Father Geiermann concludes his discussion of inclinations to the capital sins by mentioning the sins of anger, envy, and sloth.
Concerning imperfections inclining to anger, he writes: “We manifest a tendency to anger (1) when through false zeal we grow impatient at the mistakes of others, or take delight in denouncing them; (2) when we grow impatient with ourselves on account of our repeated faults and slow progress in virtue; (3) when we grow sad, discouraged, or impatient because God has seen fit to leave our souls dry, dark, and languid, without sensible consolation. By such conduct we disgrace the spiritual life, scandalize others, and give ignorant persons reason to infer that sanctity is a mixture of haughtiness, temper, and effeminacy. To counteract these tendencies we should (1) concentrate our attention on our duty, and be patient but firm and persevering in our efforts to make progress; (2) pay no attention to the defects of others, and treat them with indulgence when brought to our notice; (3) place our trust in God and make ourselves worthy of His favors by humility, prayer, mortification, and honest effort; (4) be alert to suppress the first impulse to anger when we are specially prone to it; (5) seek the grace to do God’s will and not heavenly consolations in our prayers.”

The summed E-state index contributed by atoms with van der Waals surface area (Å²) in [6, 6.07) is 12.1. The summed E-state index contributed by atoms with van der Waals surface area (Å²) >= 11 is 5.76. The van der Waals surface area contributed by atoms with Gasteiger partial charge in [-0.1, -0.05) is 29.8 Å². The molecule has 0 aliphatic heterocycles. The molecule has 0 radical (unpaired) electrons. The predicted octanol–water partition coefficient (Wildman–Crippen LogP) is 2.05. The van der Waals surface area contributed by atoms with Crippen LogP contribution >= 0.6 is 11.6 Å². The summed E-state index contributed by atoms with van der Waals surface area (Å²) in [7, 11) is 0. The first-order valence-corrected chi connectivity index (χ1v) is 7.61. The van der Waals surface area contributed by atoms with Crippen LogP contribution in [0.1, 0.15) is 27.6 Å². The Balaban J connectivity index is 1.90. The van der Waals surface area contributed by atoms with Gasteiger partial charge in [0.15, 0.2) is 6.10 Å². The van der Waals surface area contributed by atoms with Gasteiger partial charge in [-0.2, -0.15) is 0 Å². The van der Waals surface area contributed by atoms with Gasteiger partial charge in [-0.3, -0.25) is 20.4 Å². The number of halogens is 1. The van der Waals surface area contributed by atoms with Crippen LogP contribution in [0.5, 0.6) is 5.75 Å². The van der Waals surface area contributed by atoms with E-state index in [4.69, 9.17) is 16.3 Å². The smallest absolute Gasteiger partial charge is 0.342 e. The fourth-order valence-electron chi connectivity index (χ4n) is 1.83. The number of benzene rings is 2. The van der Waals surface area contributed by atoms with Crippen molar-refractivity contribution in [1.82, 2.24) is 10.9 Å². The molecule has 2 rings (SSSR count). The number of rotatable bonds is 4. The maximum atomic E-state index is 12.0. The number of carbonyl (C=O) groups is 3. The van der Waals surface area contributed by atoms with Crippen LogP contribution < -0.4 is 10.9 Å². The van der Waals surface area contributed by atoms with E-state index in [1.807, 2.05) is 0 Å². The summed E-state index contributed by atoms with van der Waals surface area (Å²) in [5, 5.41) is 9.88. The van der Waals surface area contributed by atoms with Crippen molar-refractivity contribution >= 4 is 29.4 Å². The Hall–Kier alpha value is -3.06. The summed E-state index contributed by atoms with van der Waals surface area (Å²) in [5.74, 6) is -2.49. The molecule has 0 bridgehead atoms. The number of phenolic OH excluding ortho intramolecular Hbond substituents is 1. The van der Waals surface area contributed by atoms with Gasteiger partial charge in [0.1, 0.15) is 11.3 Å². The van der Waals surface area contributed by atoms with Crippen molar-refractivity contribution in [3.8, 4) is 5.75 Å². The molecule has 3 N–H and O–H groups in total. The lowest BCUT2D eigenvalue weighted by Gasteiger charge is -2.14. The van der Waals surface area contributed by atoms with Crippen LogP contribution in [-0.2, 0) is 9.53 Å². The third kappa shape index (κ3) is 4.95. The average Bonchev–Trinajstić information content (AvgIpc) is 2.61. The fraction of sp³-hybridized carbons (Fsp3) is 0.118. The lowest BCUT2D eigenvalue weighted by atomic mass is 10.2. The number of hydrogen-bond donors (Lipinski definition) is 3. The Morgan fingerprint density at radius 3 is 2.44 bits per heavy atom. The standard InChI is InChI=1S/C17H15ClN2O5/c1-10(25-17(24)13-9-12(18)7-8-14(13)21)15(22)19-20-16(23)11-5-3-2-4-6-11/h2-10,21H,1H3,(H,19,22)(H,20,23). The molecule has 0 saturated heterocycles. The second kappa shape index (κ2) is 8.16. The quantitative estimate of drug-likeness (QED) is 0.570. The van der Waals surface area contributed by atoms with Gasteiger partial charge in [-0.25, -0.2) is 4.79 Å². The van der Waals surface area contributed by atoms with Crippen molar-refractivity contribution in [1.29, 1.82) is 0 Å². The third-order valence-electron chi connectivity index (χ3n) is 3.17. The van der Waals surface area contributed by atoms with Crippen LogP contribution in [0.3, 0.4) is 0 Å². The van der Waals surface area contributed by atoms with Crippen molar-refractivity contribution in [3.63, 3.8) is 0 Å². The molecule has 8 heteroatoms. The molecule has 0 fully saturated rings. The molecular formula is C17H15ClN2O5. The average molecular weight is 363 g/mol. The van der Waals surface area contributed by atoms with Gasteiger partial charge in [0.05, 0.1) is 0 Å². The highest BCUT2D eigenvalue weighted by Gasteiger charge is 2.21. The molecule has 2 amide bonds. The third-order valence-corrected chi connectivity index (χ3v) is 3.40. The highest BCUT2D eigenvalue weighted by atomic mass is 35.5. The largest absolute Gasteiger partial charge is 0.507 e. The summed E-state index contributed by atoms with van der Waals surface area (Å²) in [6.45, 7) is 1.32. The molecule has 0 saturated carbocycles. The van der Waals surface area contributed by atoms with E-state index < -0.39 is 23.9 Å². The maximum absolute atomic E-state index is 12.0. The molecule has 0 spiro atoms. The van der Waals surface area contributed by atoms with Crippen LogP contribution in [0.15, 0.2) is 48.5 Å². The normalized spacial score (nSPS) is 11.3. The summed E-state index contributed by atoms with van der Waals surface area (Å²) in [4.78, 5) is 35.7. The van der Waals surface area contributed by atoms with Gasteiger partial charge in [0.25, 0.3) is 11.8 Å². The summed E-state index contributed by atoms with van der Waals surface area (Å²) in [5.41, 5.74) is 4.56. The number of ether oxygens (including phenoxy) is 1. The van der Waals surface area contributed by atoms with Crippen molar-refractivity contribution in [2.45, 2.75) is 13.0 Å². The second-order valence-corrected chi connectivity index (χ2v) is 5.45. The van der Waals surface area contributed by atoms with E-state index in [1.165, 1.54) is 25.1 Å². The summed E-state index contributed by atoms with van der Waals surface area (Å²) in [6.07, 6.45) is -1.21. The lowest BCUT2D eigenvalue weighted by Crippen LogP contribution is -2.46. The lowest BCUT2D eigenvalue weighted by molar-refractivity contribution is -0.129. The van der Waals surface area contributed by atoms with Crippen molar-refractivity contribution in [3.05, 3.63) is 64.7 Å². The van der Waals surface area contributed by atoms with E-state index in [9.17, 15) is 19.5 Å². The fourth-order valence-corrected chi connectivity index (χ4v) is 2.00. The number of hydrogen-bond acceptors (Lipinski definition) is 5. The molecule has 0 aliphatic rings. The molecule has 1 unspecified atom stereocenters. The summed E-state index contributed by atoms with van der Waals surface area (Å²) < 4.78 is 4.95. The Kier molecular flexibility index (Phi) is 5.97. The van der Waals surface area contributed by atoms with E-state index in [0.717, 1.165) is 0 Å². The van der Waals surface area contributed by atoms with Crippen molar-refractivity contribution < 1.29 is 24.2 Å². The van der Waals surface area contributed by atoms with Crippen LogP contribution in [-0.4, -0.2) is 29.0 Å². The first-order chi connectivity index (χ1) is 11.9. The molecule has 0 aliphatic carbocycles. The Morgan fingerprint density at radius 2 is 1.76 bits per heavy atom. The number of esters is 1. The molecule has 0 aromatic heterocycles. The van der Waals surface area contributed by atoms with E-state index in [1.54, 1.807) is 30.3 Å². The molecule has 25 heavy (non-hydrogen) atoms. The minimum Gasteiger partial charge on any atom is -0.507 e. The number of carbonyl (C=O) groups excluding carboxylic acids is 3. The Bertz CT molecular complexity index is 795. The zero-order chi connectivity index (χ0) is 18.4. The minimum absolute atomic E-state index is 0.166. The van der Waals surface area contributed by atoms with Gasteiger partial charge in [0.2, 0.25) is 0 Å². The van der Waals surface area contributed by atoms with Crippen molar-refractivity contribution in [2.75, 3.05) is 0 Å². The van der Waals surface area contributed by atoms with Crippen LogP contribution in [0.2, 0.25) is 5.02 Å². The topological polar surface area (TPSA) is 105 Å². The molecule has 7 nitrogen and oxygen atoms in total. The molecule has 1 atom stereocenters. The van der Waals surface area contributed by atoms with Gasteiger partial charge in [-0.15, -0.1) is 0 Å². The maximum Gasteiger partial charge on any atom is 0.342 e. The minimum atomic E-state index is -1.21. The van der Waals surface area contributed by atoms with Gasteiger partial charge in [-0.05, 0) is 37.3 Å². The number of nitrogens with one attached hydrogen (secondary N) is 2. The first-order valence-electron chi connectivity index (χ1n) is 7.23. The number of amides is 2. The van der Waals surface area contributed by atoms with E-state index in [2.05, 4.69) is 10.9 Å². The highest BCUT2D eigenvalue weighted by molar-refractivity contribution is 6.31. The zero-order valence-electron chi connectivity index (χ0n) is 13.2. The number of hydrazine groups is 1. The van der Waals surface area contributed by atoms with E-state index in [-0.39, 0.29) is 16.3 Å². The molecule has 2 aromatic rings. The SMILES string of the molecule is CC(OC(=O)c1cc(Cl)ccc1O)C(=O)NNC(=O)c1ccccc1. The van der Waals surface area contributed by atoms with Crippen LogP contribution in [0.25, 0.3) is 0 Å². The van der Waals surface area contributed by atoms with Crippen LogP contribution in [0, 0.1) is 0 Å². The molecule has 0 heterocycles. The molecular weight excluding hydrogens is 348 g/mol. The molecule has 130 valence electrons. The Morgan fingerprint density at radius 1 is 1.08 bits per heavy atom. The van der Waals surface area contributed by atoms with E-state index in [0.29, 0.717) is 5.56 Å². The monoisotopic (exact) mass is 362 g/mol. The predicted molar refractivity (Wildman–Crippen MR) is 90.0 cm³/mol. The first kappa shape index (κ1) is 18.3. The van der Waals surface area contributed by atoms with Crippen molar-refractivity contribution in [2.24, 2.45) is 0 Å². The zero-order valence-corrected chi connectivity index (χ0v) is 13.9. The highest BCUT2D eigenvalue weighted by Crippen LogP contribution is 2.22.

Concerning imperfections inclining to envy, he explains: “Envy is sadness at another’s welfare in so far as this diminishes one’s own excellence. Its tendencies are: (1) to feel hurt when others are praised or honored; (2) to minimize the reputation of others by disparaging remarks; (3) to be pleased when the defects of others are made known; (4) to rejoice when such defects are criticized by others. To cure imperfections tending to envy we should (1) practise charity; (2) rejoice at the success of others; (3) wish them well; (4) extol their virtues; (5) praise them publicly when circumstances permit.”
And as for imperfections inclining to sloth, he writes: “Sloth is indifference in action. When sloth becomes habitual it is called tepidity or lukewarmness. . . . The tendencies to sloth are: (1) a facility in omitting or curtailing our spiritual exercises; (2) irreverence or voluntary distractions in them; (3) a want of recollection; (4) a want of practical faith in our daily actions. To remedy the imperfections tending to sloth we should (1) cultivate a spirit of recollection; (2) frequently strengthen our good resolution; (3) frequently purify our motives; (4) frequently renew our good intention; (5) cultivate a spirit of prayer.”
Quotations from Peter Geiermann, The Narrow Way (New York: Benziger, 1914).